Thursday, May 24, 2012

Memories and Food

First of all I want to say we are sorry we haven’t posted any recipes for the past few months but we are back.

Amy came for a visit a few weeks ago and we had such a good time. We spent time in the kitchen as well as just catching up with everything going on in her life in Northern California and ours in Southern California. Even though we talk each week and text daily, we always have so much to catch up on when we visit. It is a non-stop talk fest. 

It is wonderful to have a daughter that loves the same things as I do. Both of us eat, sleep and drink food either with cookbooks, food magazines, family recipes, and TV. Then there is each of our own collection of recipes plus if that isn’t enough, I am into the Cozy books that also have recipes. So needless to say, I have a rather large collection of cookbooks that are slowly taking over the whole house. By the way, I have a daughter-in-law and son that are right there with us. They are both great cooks and enjoy the planning and cooking of delicious food as well. When we have family get- togethers, we have a blast.

My husband and I both are working on genealogy for each of our families. We happened to be talking when Amy was here about her great grandfathers and what her dad remembered about him. When he was growing up, his grandfather lived in a small town about 20 miles away. Amy’s dad grew up on a potato farm in Idaho. He talked about how he went to visit his grandma and grandpa on Saturdays and how they would usually take a bag of potatoes with them for his grandparents. They would spend the day in town where his mom would get the groceries for the week along with any other shopping they needed. His grandpa would usually give him a nickel for penny candy. On occasion they would stay for supper before returning home that evening. His grandpa would take some of the big russet potatoes and make french fries with them. It was always such a treat for him, and his grandpa loved making them. Of course he would pull out the ketchup and then they would all enjoy his home cooked fries. His grandpa did this for many years. It is one of many wonderful memories he has of his grandfather.

While Amy and her dad were talking, I happen to think that we had some of those Idaho russet potatoes. My husband’s brother and wife had brought some to us when they visited a few weeks prior. They are the most wonderful russets, straight from the farm...they are huge in size and perfect for french fries. So this is how we came about making french fries on Amy’s visit. They are crispy with just the right amount of saltiness...and go really well with a rib-eye steak which we enjoyed that night with our frites. Amy and I both thought it was the perfect recipe to share with you.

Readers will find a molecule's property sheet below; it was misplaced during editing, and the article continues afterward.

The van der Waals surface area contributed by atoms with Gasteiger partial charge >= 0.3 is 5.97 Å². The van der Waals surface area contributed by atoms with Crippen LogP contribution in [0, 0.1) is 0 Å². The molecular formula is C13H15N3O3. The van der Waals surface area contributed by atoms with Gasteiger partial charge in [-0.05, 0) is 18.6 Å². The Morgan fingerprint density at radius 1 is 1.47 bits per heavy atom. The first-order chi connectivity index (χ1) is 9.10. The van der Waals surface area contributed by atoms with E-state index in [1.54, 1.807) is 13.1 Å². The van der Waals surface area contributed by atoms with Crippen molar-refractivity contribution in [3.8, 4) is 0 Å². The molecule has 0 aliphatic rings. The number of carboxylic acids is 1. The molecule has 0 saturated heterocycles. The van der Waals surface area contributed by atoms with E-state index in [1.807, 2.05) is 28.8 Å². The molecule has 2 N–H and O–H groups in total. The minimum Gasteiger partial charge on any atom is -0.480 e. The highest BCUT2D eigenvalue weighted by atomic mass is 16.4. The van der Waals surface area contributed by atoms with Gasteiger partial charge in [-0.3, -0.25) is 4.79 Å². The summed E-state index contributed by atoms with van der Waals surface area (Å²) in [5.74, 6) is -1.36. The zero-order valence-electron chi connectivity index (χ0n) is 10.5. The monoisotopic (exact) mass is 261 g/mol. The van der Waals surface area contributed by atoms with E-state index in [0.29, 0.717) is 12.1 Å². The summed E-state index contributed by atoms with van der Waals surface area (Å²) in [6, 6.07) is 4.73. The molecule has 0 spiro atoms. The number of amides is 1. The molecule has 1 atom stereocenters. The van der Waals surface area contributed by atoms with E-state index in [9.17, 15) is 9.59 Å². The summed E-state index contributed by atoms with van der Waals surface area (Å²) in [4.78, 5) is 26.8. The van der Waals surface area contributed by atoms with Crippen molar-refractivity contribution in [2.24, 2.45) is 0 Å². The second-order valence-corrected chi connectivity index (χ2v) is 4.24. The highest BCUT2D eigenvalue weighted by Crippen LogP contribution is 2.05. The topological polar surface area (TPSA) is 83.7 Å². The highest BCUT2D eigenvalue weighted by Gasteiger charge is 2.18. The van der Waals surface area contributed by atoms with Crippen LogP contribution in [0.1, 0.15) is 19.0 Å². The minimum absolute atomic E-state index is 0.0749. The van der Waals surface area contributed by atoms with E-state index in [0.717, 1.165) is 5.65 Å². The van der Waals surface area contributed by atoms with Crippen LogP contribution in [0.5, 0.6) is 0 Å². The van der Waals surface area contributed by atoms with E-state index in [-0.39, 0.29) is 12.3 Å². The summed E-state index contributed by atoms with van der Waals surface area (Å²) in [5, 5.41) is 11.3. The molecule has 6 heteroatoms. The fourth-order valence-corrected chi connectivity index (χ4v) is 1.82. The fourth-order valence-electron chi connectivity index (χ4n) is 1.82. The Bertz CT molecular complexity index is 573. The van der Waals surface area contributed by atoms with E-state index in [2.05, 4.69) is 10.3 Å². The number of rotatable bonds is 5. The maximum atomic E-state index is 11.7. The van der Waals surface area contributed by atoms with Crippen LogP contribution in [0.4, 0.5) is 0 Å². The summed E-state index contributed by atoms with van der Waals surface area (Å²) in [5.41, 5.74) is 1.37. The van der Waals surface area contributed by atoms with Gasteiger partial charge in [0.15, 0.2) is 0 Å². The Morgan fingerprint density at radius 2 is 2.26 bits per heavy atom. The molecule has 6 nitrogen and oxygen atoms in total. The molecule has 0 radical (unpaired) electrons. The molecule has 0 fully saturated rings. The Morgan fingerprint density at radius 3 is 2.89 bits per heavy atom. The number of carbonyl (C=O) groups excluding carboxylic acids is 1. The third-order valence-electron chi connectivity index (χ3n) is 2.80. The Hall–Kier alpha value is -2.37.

We recommend everyone that has elderly family or young ones to talk about your memories of family around the dinner table or anytime you are sitting and enjoying each others company. It is amazing what a great time you can have as well as actually learn something about your family history. If you’re as lucky as we are, maybe share some recipes as well.

French Fries  

4 large 4"-6" russets. If they are med or large they usually are the same size across just not as long as the large ones.

2 quarts Grapeseed Oil – I used this since it was what I had on hand.  Use whatever oil you prefer. 

Cut potatoes in half, then in quarters, then each quarter into half inch thickness. If some potato lengths are a little smaller in width once they are cooked they end up being the real crispy ones that everyone loves. As you cut them, add them to a bowl of cold water. This will prevent them from turning dark in color.

Heat your oil up to 325 degrees. When it is about time to put the potatoes in the oil take a handful out of the cold water and drain them on a clean kitchen towel, pat them dry with the towel. This will take off the water that could cause the oil to splatter up on you. DO NOT PUT THE WET FRIES DIRECTLY INTO THE OIL. Once the wet potatoes are patted dry, carefully put them in the oil. Do not add too many at one time...just a handful so you don't bring the temperature of the oil down which may cause them to be greasy.

The cooking time is approximately 10 minutes or until cooked through. You’re not looking to brown them at this stage, just cook the potato. Take out when done and put on top of a paper towel to drain. Repeat the process until all the fries are cooked. Make sure your oil stays as close to 325 as possible.

Once you have them all done and just before you are ready to eat turn up your oil. When your temp gauge says 375 degrees put some of the potatoes back in for 5-10 minutes or until brown and crispy. Sprinkle with salt as you take them out. Delicious!! Just be careful heating up the oil. You should never leave oil on the stove while it is heating. 

Serves 4-6 
Recipe Courtesy of Grandpa Baker


Post a Comment